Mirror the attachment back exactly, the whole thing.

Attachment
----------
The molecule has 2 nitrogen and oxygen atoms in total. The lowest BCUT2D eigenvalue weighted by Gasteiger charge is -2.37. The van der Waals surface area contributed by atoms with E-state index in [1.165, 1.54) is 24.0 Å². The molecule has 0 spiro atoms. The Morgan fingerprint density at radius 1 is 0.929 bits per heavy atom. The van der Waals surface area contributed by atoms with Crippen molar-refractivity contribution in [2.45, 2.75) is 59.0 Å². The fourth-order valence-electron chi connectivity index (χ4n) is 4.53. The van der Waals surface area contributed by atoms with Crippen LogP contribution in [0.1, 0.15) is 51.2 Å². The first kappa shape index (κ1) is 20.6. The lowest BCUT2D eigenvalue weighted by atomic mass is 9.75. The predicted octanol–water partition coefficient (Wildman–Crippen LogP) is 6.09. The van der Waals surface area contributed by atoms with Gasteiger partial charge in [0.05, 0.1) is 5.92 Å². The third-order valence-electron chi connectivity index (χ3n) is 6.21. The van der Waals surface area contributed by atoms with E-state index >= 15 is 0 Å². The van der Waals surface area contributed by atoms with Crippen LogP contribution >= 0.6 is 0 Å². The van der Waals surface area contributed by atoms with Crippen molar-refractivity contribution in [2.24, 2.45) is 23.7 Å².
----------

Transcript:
The molecule has 2 nitrogen and oxygen atoms in total. The lowest BCUT2D eigenvalue weighted by Gasteiger charge is -2.37. The van der Waals surface area contributed by atoms with E-state index in [1.165, 1.54) is 24.0 Å². The molecule has 0 spiro atoms. The Morgan fingerprint density at radius 1 is 0.929 bits per heavy atom. The van der Waals surface area contributed by atoms with Crippen molar-refractivity contribution in [2.45, 2.75) is 59.0 Å². The fourth-order valence-electron chi connectivity index (χ4n) is 4.53. The van der Waals surface area contributed by atoms with Crippen LogP contribution in [0.1, 0.15) is 51.2 Å². The first kappa shape index (κ1) is 20.6. The lowest BCUT2D eigenvalue weighted by atomic mass is 9.75. The predicted octanol–water partition coefficient (Wildman–Crippen LogP) is 6.09. The van der Waals surface area contributed by atoms with Gasteiger partial charge in [0.05, 0.1) is 5.92 Å². The third-order valence-electron chi connectivity index (χ3n) is 6.21. The van der Waals surface area contributed by atoms with E-state index >= 15 is 0 Å². The van der Waals surface area contributed by atoms with Crippen LogP contribution >= 0.6 is 0 Å². The van der Waals surface area contributed by atoms with Crippen molar-refractivity contribution in [2.24, 2.45) is 23.7 Å².